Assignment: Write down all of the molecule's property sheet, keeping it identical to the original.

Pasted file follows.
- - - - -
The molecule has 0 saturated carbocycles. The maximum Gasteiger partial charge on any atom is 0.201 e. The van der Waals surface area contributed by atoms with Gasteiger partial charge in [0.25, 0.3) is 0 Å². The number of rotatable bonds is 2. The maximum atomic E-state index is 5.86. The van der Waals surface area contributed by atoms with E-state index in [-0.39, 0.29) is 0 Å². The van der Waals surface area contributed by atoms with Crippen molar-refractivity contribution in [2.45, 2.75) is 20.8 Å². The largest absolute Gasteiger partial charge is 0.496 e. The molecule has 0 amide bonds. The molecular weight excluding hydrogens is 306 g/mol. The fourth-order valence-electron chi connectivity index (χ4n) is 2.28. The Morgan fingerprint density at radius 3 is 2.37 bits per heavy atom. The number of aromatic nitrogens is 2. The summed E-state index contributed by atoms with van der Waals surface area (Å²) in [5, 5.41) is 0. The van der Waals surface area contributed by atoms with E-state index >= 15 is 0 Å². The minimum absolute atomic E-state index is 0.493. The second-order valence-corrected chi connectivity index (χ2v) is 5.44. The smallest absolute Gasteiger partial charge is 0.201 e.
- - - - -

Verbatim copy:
The molecule has 0 saturated carbocycles. The maximum Gasteiger partial charge on any atom is 0.201 e. The van der Waals surface area contributed by atoms with Gasteiger partial charge in [0.25, 0.3) is 0 Å². The number of rotatable bonds is 2. The maximum atomic E-state index is 5.86. The van der Waals surface area contributed by atoms with E-state index in [-0.39, 0.29) is 0 Å². The van der Waals surface area contributed by atoms with Crippen molar-refractivity contribution in [2.45, 2.75) is 20.8 Å². The largest absolute Gasteiger partial charge is 0.496 e. The molecule has 0 amide bonds. The molecular weight excluding hydrogens is 306 g/mol. The fourth-order valence-electron chi connectivity index (χ4n) is 2.28. The Morgan fingerprint density at radius 3 is 2.37 bits per heavy atom. The number of aromatic nitrogens is 2. The summed E-state index contributed by atoms with van der Waals surface area (Å²) in [5, 5.41) is 0. The van der Waals surface area contributed by atoms with E-state index >= 15 is 0 Å². The minimum absolute atomic E-state index is 0.493. The second-order valence-corrected chi connectivity index (χ2v) is 5.44. The smallest absolute Gasteiger partial charge is 0.201 e.